Testing the parasitic bike pump

Science Technology
Testing the parasitic bike pump

Inspired by the parasitic bike pump we posted about last week, Simon Jansen decided to try it out for himself. Using his own car tire to avoid the moral issue of borrowing air from an unsuspecting motorist, and a sweet looking motorbike that he is building as the test subject, he found an interesting result– the pressure on his bike tire always ended up lower than that of the car:

One thing that annoyed me was people seem to think that a car tyre inflated to 30PSI would be able to then in turn inflate the bike tyre to 30PSI. That’s obviously wrong as the air has to come from one tyre (at 30PSI) to the other flat tyre (at 0PSI) so you’ll end up with them both at some pressure in between. I assumed they’d both end up at the same pressure.

In the end I decided the easiest way to see if this works was to try it!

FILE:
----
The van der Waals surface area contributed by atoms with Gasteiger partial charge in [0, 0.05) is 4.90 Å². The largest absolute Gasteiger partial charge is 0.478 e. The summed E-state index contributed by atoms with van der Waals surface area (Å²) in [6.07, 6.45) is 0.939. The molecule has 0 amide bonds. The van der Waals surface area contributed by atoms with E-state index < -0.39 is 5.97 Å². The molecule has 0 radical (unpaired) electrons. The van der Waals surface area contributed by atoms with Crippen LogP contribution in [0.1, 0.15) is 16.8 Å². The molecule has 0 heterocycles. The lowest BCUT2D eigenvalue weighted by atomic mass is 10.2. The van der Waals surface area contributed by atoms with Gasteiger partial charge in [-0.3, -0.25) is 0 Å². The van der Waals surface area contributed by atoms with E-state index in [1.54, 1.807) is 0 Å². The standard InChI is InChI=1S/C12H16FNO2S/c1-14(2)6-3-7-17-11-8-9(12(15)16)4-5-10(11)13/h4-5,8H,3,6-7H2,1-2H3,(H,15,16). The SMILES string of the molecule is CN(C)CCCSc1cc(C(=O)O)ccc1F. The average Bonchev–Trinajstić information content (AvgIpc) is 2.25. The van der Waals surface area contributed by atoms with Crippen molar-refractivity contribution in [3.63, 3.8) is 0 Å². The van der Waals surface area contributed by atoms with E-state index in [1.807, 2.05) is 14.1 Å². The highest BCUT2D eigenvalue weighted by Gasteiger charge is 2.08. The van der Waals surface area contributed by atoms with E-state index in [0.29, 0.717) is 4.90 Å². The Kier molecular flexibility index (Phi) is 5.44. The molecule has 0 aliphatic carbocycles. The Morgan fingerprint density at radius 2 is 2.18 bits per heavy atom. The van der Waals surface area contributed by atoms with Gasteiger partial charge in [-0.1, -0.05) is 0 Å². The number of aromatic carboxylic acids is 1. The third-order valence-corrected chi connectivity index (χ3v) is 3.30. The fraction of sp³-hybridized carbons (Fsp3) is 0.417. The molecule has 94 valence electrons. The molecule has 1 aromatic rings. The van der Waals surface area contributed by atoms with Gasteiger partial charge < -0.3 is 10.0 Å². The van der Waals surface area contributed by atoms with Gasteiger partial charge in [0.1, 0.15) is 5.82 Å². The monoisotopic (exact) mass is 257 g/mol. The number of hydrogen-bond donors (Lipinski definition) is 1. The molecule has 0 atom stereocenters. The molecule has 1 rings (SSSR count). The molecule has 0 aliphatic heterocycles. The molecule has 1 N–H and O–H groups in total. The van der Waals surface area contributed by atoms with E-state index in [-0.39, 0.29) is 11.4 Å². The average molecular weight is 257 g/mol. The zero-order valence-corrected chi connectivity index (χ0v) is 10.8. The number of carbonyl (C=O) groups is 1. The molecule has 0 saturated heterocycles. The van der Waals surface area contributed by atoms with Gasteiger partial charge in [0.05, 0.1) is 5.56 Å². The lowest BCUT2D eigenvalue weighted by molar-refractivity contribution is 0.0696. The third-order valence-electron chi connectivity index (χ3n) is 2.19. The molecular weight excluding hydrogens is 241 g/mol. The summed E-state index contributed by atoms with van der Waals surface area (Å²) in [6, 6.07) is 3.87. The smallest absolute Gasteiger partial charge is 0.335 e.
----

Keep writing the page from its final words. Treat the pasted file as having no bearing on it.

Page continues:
So, here is what I did. I inflated the car tyre to 30PSI. Seems like as good a pressure as any and representative of what you’d get on a normal car. I made sure the minibike tyre was fully deflated – no pressure on the gauge. I hooked one end of the hose onto the mini bike then I hooked the other end onto the car tyre.

What happened next is the air could be heard hissing down the hose and the bike tyre would inflate. I would wait a while till the hissing stopped (5-10 seconds) then quickly remove both valves at the same time.

He repeated this experiment many times, using various auto tire pressures, and measured the resulting pressure at the end of each experiment. The curious part is that the minibike tire always ended up at a lower pressure than the automobile tire.

My guess is that both tires lose a fixed volume of gas when you remove the valves, and that this affects the pressure of the smaller bike tire more than the car, however we aren’t sure. Anyone know what’s happening?

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